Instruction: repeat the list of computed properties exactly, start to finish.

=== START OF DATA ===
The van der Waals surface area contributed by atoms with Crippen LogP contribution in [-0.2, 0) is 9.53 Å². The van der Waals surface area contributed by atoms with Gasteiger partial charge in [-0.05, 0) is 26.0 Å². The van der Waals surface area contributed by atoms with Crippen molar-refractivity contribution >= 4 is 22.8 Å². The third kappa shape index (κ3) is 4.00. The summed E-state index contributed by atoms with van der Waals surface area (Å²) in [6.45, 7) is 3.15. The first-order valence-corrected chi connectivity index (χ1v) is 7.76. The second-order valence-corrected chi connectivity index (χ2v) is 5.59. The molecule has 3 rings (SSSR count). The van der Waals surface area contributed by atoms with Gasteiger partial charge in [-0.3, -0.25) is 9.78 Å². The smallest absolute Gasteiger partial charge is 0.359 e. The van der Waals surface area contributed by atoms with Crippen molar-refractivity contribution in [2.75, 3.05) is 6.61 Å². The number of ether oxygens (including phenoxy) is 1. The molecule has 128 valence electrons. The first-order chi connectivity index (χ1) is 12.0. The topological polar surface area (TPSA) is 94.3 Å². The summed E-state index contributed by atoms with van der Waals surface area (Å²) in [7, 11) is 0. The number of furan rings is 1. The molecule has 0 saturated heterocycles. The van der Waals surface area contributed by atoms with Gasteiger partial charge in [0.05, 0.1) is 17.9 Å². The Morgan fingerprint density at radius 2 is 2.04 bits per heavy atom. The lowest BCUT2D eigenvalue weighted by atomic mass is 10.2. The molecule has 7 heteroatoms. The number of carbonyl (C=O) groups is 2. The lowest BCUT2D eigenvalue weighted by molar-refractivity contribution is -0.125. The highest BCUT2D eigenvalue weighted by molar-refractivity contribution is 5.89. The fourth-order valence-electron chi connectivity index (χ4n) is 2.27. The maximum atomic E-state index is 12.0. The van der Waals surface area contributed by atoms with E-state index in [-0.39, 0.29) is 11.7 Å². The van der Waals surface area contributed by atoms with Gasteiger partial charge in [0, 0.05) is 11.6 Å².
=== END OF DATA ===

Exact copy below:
The van der Waals surface area contributed by atoms with Crippen LogP contribution in [-0.2, 0) is 9.53 Å². The van der Waals surface area contributed by atoms with Gasteiger partial charge in [-0.05, 0) is 26.0 Å². The van der Waals surface area contributed by atoms with Crippen molar-refractivity contribution >= 4 is 22.8 Å². The third kappa shape index (κ3) is 4.00. The summed E-state index contributed by atoms with van der Waals surface area (Å²) in [6.45, 7) is 3.15. The first-order valence-corrected chi connectivity index (χ1v) is 7.76. The second-order valence-corrected chi connectivity index (χ2v) is 5.59. The molecule has 3 rings (SSSR count). The van der Waals surface area contributed by atoms with Gasteiger partial charge in [-0.3, -0.25) is 9.78 Å². The smallest absolute Gasteiger partial charge is 0.359 e. The van der Waals surface area contributed by atoms with Crippen molar-refractivity contribution in [2.75, 3.05) is 6.61 Å². The number of ether oxygens (including phenoxy) is 1. The molecule has 128 valence electrons. The first-order chi connectivity index (χ1) is 12.0. The topological polar surface area (TPSA) is 94.3 Å². The summed E-state index contributed by atoms with van der Waals surface area (Å²) in [7, 11) is 0. The number of furan rings is 1. The molecule has 0 saturated heterocycles. The van der Waals surface area contributed by atoms with Gasteiger partial charge in [0.05, 0.1) is 17.9 Å². The Morgan fingerprint density at radius 2 is 2.04 bits per heavy atom. The lowest BCUT2D eigenvalue weighted by atomic mass is 10.2. The molecule has 7 heteroatoms. The number of carbonyl (C=O) groups is 2. The lowest BCUT2D eigenvalue weighted by molar-refractivity contribution is -0.125. The highest BCUT2D eigenvalue weighted by molar-refractivity contribution is 5.89. The fourth-order valence-electron chi connectivity index (χ4n) is 2.27. The maximum atomic E-state index is 12.0. The van der Waals surface area contributed by atoms with E-state index in [-0.39, 0.29) is 11.7 Å². The van der Waals surface area contributed by atoms with Gasteiger partial charge in [0, 0.05) is 11.6 Å².